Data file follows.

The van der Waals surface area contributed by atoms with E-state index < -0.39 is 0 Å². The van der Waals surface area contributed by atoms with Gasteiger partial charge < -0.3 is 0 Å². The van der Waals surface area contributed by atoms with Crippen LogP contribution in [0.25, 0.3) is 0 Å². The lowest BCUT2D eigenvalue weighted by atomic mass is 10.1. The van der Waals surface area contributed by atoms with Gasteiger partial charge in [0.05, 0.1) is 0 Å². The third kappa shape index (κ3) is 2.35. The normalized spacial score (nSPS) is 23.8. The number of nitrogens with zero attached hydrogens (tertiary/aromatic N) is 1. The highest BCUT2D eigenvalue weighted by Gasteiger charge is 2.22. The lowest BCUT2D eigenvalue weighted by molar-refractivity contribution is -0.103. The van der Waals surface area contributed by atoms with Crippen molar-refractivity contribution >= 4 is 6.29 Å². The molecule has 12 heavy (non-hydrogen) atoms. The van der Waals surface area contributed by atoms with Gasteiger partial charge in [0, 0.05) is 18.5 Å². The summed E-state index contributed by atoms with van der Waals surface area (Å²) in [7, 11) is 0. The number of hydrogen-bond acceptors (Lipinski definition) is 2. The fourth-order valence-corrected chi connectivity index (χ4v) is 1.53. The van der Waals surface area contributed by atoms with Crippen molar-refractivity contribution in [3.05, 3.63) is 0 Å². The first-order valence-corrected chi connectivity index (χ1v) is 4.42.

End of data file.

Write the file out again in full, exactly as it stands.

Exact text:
The van der Waals surface area contributed by atoms with E-state index < -0.39 is 0 Å². The van der Waals surface area contributed by atoms with Gasteiger partial charge < -0.3 is 0 Å². The van der Waals surface area contributed by atoms with Crippen LogP contribution in [0.25, 0.3) is 0 Å². The lowest BCUT2D eigenvalue weighted by atomic mass is 10.1. The van der Waals surface area contributed by atoms with Gasteiger partial charge in [0.05, 0.1) is 0 Å². The third kappa shape index (κ3) is 2.35. The normalized spacial score (nSPS) is 23.8. The number of nitrogens with zero attached hydrogens (tertiary/aromatic N) is 1. The highest BCUT2D eigenvalue weighted by Gasteiger charge is 2.22. The lowest BCUT2D eigenvalue weighted by molar-refractivity contribution is -0.103. The van der Waals surface area contributed by atoms with Crippen molar-refractivity contribution >= 4 is 6.29 Å². The molecule has 12 heavy (non-hydrogen) atoms. The van der Waals surface area contributed by atoms with Gasteiger partial charge in [0, 0.05) is 18.5 Å². The summed E-state index contributed by atoms with van der Waals surface area (Å²) in [7, 11) is 0. The number of hydrogen-bond acceptors (Lipinski definition) is 2. The fourth-order valence-corrected chi connectivity index (χ4v) is 1.53. The van der Waals surface area contributed by atoms with Crippen molar-refractivity contribution in [3.05, 3.63) is 0 Å². The first-order valence-corrected chi connectivity index (χ1v) is 4.42.